Guardian Unlimited, Press Association, June 27, 2007
Anti-war campaigners have led protests outside Downing Street as they used Tony Blair's departure to highlight what they feel is his true "legacy".
The demonstrators, including many relatives of soldiers killed in Iraq, shouted slogans and waved placards as the Prime Minister prepared to leave.
Most were kept outside the gates of Downing Street but a handful, including veteran campaigner Rose Gentle, were allowed closer to the front door.
It is believed to be one of the first times that such protesters have been allowed to demonstrate inside Downing Street since new public order legislation was brought in.
Mrs Gentle, 43, whose son Gordon was killed in Basra three years ago on Thursday, said she wanted Mr Blair to speak to her as he departed.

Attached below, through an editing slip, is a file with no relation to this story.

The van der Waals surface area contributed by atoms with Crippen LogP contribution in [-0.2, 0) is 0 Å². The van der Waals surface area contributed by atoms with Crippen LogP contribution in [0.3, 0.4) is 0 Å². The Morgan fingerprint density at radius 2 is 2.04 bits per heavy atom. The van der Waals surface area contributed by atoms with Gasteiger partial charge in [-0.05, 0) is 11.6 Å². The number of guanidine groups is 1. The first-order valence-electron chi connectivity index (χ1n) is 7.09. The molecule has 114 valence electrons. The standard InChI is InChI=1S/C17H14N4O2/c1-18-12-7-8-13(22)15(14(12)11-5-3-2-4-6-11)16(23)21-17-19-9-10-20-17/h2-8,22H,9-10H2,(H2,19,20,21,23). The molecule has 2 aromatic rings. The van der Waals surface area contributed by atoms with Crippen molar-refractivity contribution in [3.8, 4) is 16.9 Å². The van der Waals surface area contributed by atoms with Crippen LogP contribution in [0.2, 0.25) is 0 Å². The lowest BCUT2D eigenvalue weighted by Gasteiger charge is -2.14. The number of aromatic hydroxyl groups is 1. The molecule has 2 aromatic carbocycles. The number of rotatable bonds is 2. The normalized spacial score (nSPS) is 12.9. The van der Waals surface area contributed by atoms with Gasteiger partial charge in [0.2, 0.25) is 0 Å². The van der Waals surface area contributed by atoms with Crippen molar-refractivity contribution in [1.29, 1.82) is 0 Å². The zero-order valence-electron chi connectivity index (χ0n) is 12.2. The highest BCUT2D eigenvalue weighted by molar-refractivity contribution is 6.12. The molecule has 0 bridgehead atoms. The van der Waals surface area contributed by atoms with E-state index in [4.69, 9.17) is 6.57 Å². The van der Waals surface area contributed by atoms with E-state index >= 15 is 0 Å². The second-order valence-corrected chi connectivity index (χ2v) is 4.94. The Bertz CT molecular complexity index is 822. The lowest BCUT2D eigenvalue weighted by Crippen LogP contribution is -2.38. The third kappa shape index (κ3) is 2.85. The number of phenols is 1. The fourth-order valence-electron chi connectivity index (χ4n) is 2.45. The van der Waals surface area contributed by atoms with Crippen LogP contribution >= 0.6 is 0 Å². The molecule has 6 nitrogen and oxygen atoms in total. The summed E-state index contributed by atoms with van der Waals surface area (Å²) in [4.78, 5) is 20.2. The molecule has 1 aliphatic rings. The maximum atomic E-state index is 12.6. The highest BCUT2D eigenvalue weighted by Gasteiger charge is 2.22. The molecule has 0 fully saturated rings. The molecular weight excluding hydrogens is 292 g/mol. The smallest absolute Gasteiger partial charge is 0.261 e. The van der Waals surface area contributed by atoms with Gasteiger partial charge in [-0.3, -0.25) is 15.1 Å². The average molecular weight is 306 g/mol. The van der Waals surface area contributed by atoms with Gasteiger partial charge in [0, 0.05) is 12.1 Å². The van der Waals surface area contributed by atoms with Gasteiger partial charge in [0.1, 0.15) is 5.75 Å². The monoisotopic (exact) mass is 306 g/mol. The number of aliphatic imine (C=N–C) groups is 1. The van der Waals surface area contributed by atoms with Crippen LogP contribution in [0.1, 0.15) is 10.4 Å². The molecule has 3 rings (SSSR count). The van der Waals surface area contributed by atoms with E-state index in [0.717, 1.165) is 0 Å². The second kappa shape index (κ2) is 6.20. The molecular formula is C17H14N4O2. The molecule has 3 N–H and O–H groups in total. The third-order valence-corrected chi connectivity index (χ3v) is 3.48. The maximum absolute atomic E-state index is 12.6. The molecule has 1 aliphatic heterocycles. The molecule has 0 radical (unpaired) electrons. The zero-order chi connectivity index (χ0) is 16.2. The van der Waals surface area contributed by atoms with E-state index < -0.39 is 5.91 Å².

She said: "We thought that he should have left a long time ago and we are here to ask Gordon Brown to change his policy and start to pull people out from Iraq.
"My feelings are so strong towards Tony Blair, the hatred for the man is hard to describe. If he had any decency today, then he would come out for five minutes and speak to us."
Mrs Gentle and the mother of a serving Iraq soldier held pictures of military men killed in Iraq as they shouted towards 10 Downing Street.
At one point, police officers had to ask them to come down from a window ledge from which they screamed for the Prime Minister to leave the building and speak to them.
As they made their protest, growing numbers of demonstrators gathered outside the gates of the famous road in central London.